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CS573 Data Privacy and Security Introduction

CS573 Data Privacy and Security Introduction

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CS573 Data Privacy and Security Introduction

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  1. CS573 Data Privacy and Security Introduction Li Xiong Department of Mathematics and Computer Science Emory University

  2. Introduction on Privacy • Definitions and aspects of privacy • Models of privacy protection • Current lack of privacy protection and privacy breach incidents • What we can do • Data protection techniques • Relevant security concepts/topics

  3. Definitions of Privacy • Right to be left alone (1890s, Brandeis, future US Supreme Court Justice) • a: The quality or state of being apart from company or observation; b: freedom from unauthorized intrusion (Merrian-Webster) • The right of individual to be protected against intrusion into his personal life or affairs, or those of his family, by direct physical or by publication of information (Calcutt committee, UK)

  4. Aspects of Privacy • Information privacy • Bodily privacy • Privacy of communications • Territorial privacy

  5. Privacy of the Person • Also referred to as 'bodily privacy', is concerned with the integrity of the individual's body • Examples: • imposed treatments such as lobotomy and sterilization, • blood transfusion without consent, • requirements for submission to biometric measurement.

  6. Privacy of Personal Behavior • sometimes referred to as 'media privacy' • sensitive matters, such as • sexual preferences and habits, • political activities • religious practices

  7. Privacy of Personal Communications • Individuals desire the freedom to communicate among themselves • Issues include • use of directional microphones and 'bugs' with or without recording apparatus, • telephonic interception and recording, and • third-party access to email-messages.

  8. Privacy of Personal Data • Referred to as 'data privacy' and 'information privacy‘. • Establishment of rules governing the collection and handling of personal data • Data about individuals should not be automatically available to other individuals and organizations • The individual must be able to exercise a substantial degree of control over that data and its use.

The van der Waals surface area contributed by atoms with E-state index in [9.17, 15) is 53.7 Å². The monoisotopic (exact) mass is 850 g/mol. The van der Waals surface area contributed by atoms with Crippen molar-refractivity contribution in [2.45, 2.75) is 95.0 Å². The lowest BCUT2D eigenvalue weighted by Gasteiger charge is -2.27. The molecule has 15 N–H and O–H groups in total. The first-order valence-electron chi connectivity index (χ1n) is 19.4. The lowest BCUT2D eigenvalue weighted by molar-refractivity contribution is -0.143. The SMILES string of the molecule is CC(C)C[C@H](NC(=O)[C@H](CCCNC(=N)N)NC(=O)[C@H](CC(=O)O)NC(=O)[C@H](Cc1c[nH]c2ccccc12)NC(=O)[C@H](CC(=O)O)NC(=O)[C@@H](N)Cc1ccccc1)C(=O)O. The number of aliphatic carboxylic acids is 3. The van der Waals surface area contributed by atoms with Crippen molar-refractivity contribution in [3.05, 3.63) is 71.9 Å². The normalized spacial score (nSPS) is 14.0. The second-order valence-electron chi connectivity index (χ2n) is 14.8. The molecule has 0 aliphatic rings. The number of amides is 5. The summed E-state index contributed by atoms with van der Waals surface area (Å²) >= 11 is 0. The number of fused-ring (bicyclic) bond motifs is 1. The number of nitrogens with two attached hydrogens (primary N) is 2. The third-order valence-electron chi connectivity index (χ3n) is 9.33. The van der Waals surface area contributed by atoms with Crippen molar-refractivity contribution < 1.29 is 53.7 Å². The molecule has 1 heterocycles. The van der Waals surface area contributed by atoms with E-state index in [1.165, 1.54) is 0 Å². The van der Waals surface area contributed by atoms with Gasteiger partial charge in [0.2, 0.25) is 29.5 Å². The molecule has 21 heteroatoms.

9. Models of privacy protection • Comprehensive laws • Adopted by European Union, Canada, Australia • Sectoral laws • Adopted by US • Financial privacy, protected health information • Lack of legal protections for individual’s privacy on the Internet • Self-regulation • Companies and industry bodies establish codes of practice • Privacy enhancing technologies

  10. State of data privacy • The last five decades have seen the application of information technologies to a vast array of abuses of data privacy

  11. A race to the bottom: privacy ranking of Internet service companies • A study done by Privacy International into the privacy practices of key Internet based companies • Amazon, AOL, Apple, BBC, eBay, Facebook, Friendster, Google, LinkedIn, LiveJournal, Microsoft, MySpace, Skype, Wikipedia, LiveSpace, Yahoo!, YouTube

  12. A Race to the Bottom: Methodologies • Corporate administrative details • Data collection and processing • Data retention • Openness and transparency • Customer and user control • Privacy enhancing innovations and privacy invasive innovations

  13. A race to the bottom: interim results revealed

  14. Why Google • Retains a large quantity of information about users, often for an unstated or indefinite length of time, without clear limitation on subsequent use or disclosure • Maintains records of all search strings with associated IP and time stamps for at least 18-24 months • Additional personal information from user profiles in Orkut • Use advanced profiling system for ads

  15. Remember, they are always watching … what can we do? Who cares? I have nothing to hide.

  16. If you do care … • Use cash when you can. • Do not give your phone number, social-security number or address, unless you absolutely have to. • Do not fill in questionnaires or respond to telemarketers. • Demand that credit and data-marketing firms produce all information they have on you, correct errors and remove you from marketing lists. • Check your medical records often. • Block caller ID on your phone, and keep your number unlisted. • Never leave your mobile phone on, your movements can be traced. • Do not user store credit or discount cards • If you must use the Internet, encrypt your e-mail, reject all “cookies” and never give your real name when registering at websites • Better still, use somebody else’s computer